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5 Low glycaemic index foods to control your blood sugar

5 Low glycaemic index foods to control your blood sugar

Certain foods are linked to a higher risk of type 2 diabetes. But by making a few wise dietary choices you could bring down or stabilise your blood sugar

Porridge

Consistently eating foods that are high in fat and low in fibre, and carbohydrates with a high GI (glycaemic index), can raise your diabetes risk.

Oats are a low-fibre, low GI food—meaning they don’t cause sudden rises and dips in blood glucose—and contain healthy fats. Adding milk to your porridge increases the fat content, so opt for skimmed or soya.

Blueberries

Bowl of blueberries, a low glycaemic foodA serving of blueberries three times a week can help keep your blood sugar in check

Most fresh fruit have low GI scores, though levels creep up as they ripen. Especially good if you’re hoping to avoid type 2 diabetes are blueberries, grapes and apples. These were associated with a lower risk of developing the condition in a large 2013 American study, with blueberries coming out top of the table.

Aim for three servings a week of these diabetes-friendly fruits—on your porridge perhaps. Overall, a diet high in fruit and vegetables is a must if you’re committed to controlling blood sugar.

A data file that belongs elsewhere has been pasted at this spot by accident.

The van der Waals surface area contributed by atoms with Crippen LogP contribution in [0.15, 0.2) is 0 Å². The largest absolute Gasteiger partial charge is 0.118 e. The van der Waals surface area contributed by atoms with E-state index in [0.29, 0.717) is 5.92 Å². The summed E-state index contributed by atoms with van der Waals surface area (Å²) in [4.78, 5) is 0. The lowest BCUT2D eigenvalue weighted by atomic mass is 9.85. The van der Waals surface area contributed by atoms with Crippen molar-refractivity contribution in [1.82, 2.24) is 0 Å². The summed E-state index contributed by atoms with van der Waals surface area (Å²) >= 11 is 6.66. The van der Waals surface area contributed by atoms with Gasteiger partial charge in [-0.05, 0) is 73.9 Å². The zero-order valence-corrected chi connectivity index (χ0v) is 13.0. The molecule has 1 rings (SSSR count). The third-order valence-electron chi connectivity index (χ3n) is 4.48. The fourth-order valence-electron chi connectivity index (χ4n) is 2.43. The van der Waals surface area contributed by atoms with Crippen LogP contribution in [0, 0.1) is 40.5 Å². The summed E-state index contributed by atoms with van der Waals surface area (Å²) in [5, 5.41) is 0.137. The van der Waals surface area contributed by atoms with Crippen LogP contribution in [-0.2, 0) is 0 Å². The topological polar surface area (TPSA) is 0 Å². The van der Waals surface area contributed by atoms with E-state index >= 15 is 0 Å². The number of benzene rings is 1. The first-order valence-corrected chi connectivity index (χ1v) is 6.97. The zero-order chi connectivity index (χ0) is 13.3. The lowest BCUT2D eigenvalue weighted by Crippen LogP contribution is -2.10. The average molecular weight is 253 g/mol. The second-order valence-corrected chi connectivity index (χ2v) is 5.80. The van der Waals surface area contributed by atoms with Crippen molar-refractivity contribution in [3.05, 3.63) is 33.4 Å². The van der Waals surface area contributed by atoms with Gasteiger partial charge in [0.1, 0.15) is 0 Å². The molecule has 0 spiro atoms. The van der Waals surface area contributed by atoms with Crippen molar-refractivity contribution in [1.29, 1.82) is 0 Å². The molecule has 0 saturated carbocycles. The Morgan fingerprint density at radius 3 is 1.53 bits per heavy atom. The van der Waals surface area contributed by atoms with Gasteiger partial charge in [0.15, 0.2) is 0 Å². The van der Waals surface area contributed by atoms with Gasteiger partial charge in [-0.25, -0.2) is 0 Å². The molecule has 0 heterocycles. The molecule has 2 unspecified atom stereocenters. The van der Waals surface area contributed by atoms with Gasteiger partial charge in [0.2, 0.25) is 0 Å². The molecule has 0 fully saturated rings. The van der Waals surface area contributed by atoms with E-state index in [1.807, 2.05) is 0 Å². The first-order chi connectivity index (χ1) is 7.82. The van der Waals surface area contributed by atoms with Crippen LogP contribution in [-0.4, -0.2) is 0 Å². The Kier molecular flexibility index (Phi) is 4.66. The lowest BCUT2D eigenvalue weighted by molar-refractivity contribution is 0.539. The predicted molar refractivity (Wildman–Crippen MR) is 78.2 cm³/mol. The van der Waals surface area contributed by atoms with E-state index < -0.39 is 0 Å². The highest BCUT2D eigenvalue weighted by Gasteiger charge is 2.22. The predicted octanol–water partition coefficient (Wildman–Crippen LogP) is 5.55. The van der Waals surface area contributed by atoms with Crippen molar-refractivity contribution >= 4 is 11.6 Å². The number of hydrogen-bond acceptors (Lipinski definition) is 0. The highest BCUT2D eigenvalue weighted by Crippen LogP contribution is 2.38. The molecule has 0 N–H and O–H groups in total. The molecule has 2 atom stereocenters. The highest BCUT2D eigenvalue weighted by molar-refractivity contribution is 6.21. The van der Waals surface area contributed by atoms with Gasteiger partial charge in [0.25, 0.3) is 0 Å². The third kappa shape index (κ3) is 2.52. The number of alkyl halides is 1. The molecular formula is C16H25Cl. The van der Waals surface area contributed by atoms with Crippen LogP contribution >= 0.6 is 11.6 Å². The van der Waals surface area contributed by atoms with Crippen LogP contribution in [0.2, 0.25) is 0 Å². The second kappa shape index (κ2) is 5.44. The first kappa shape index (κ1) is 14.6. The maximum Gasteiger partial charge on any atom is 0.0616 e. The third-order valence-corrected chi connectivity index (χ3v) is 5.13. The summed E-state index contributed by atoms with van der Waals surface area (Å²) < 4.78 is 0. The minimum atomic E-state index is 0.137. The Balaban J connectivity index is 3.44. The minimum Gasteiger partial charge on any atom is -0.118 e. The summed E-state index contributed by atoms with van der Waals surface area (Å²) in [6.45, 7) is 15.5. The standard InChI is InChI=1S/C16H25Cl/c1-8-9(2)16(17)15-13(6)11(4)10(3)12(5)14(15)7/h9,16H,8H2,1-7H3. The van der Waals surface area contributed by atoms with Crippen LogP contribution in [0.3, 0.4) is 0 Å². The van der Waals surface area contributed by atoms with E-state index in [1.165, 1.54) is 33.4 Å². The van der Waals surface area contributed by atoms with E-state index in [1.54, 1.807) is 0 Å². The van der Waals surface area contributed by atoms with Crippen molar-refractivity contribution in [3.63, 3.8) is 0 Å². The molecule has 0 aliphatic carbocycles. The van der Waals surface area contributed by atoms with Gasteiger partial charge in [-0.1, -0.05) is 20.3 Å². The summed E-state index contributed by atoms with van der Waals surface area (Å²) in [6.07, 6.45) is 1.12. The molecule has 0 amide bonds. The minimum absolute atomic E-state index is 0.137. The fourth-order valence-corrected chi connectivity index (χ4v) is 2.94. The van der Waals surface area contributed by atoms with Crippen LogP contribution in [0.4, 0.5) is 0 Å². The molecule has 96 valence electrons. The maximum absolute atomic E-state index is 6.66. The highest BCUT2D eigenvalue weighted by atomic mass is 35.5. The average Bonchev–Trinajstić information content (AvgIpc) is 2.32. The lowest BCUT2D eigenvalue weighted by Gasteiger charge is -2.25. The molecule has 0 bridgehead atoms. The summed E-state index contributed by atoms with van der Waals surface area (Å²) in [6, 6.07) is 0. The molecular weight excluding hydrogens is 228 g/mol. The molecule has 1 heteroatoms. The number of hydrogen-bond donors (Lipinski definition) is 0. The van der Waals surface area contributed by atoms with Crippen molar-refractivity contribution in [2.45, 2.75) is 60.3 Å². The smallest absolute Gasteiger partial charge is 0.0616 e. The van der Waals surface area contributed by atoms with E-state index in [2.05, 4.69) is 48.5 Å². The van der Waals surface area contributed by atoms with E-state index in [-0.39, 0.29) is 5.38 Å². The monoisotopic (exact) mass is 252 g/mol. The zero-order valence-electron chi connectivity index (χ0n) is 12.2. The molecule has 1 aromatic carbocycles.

Sweet potato

Cut down on white potatoes and opt for the sweet, orange-coloured variety. They have a much lower GI score and the flesh is also high in fibre.

Garlic

Serving of raw garlicGarlic supplements can support you in keeping post-meal glucose down

We love garlic and rightly so—in a 2013 Indian study of 60 people with type 2 diabetes and obesity, participants who took metformin, a drug prescribed to lower blood glucose, and garlic capsules had lower fasting and post-meal blood glucose levels than volunteers who took just metformin.

Another 2017 study from China found garlic supplements had a beneficial effect on blood sugar and cholesterol levels. Eat it raw, cooked or take it in supplement form.

Yoghurt

But, hang on, yoghurt is a high-fat dairy product and to be avoided, right? Not necessarily. It’s high in saturated fat, but a large 2013 American study indicates it can lower the risk of type 2 diabetes.

Plain yoghurt has a low GI score. Choose the unflavoured, unsweetened variety or Greek yoghurt over more sugary flavoured or sweetened yoghurts.

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